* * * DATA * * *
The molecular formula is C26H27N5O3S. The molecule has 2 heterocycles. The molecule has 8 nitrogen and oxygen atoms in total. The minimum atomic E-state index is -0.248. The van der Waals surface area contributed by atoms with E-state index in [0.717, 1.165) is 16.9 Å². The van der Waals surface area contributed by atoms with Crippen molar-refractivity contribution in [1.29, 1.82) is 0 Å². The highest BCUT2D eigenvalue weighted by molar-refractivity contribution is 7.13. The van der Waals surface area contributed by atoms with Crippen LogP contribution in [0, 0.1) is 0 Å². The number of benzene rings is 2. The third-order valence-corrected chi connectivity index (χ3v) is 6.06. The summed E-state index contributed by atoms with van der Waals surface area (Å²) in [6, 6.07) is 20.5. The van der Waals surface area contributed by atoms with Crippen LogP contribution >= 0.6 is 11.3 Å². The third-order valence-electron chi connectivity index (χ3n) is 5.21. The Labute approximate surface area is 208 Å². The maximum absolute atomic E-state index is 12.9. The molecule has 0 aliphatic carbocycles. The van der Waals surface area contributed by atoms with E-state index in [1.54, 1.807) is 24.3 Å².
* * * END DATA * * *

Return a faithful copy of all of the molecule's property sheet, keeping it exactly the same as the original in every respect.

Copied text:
The molecular formula is C26H27N5O3S. The molecule has 2 heterocycles. The molecule has 8 nitrogen and oxygen atoms in total. The minimum atomic E-state index is -0.248. The van der Waals surface area contributed by atoms with E-state index in [0.717, 1.165) is 16.9 Å². The van der Waals surface area contributed by atoms with Crippen molar-refractivity contribution in [1.29, 1.82) is 0 Å². The highest BCUT2D eigenvalue weighted by molar-refractivity contribution is 7.13. The van der Waals surface area contributed by atoms with Crippen LogP contribution in [0, 0.1) is 0 Å². The number of benzene rings is 2. The third-order valence-corrected chi connectivity index (χ3v) is 6.06. The summed E-state index contributed by atoms with van der Waals surface area (Å²) in [6, 6.07) is 20.5. The van der Waals surface area contributed by atoms with Crippen LogP contribution >= 0.6 is 11.3 Å². The third-order valence-electron chi connectivity index (χ3n) is 5.21. The Labute approximate surface area is 208 Å². The maximum absolute atomic E-state index is 12.9. The molecule has 0 aliphatic carbocycles. The van der Waals surface area contributed by atoms with E-state index in [1.54, 1.807) is 24.3 Å².